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Will Your Creditors Let You off the Hook?

Credit is a double-edged sword: lenders are willing to extend generous amounts of it to almost anyone with a decent record, but they are intransigent when it comes to accommodating delinquent borrowers with repayment plans. In years past, creditors have found it less expensive and easier to charge off delinquent debts rather than collaborate with borrowers on a repayment plan. They tended to prefer this approach because they can get a tax break on the write-off of the bad debt and then quickly move on to the lucrative business of extending more credit to other customers. Recently, though, the attitudes of lenders have changed dramatically in light of sky-high default rates, the slowing economy, and the credit crisis. Increasingly, lenders are willing to either forgive some debts or at least work with delinquent borrowers to create a mutually advantageous repayment plan.

Why the About-Face?

The shift in lenders’ attitudes is not surprising in the current challenging financial climate. Here are just a few of the reasons that might be motivating lenders to find new ways to keep borrowers paying on their debts:

  • One year ago, credit card companies charged off 3.85% of the total amount owed as bad debt. As of the second quarter of 2008, the charge-off rate had spiked to 5.47%.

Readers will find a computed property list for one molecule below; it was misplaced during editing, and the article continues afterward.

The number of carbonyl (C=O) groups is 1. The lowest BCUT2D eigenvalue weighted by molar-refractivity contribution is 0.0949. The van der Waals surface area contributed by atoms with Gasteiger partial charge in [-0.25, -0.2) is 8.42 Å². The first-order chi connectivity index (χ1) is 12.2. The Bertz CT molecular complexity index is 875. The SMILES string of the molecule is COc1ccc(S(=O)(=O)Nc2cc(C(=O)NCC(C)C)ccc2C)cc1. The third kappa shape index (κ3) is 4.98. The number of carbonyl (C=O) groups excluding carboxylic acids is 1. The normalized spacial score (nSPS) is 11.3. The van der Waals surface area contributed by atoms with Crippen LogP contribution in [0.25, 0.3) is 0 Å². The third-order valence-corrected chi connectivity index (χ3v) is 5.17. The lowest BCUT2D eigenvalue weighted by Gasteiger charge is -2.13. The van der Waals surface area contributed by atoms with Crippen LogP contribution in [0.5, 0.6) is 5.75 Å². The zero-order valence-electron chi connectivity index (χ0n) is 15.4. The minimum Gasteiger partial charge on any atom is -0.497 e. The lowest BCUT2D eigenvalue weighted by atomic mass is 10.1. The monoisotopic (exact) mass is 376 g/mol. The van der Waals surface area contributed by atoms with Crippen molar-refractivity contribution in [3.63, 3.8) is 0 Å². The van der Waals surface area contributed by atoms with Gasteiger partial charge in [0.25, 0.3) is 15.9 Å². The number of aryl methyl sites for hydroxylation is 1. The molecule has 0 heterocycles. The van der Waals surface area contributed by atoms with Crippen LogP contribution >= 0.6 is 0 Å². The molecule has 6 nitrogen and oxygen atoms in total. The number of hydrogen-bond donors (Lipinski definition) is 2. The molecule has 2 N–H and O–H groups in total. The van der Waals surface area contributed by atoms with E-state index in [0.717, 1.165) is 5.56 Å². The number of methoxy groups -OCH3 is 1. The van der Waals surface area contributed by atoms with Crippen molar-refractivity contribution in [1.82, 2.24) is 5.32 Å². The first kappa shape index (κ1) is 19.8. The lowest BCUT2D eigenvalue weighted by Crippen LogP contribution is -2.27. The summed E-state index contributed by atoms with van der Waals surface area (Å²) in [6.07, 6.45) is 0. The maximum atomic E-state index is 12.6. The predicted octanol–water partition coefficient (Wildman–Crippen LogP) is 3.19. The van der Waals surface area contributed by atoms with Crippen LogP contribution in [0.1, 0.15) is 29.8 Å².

• Consumer bankruptcy filings for October 2008 were 40% higher than the same month last year
  • Over 2.2 million homeowners are more than 60 days behind on their mortgage payments, and one in six homeowners owes more on his or her home than it is worth
  • As home prices plummet, each foreclosure now translates into a loss of 44% of the original loan, compared to just 29% one year ago

Mortgage Lenders See the Light

The biggest mortgage-related new program was unveiled on Nov. 11, 2008 by Fannie Mae and Freddie Mac, the government entities that guarantee 31 million American mortgages. Under the new program, the agencies will begin paying the mortgage companies that maintain the home loans $800 for each loan the companies modify. Modifications might come in the form of relaxed interest rates, extended loan terms, or interest-free deferments of some of the loan principal. Citigroup also announced that it would stop foreclosures on the homes of borrowers who have a good chance of being able to make reduced mortgage payments.

The Exceptions: Auto & Student Loans

Not all creditors have seen the light. In fact, the issuers of auto and student loans have actually made it more difficult to escape these kinds of debt. However, there is some hope:

  • Some borrowers may be able to get portions of their student loans forgiven through military service, volunteer work, or teaching in low-income areas. Likewise, a law passed in 2007 erases federal student loan debt for borrowers who work in certain occupations and have made ten years of on-time payments.
  • Auto loan issuers have ratcheted up their efforts to educate borrowers about their alternatives if they get behind on their car payments. These efforts are much needed—over 500,000 borrowers are at least 30 days overdue on an auto loan currently.
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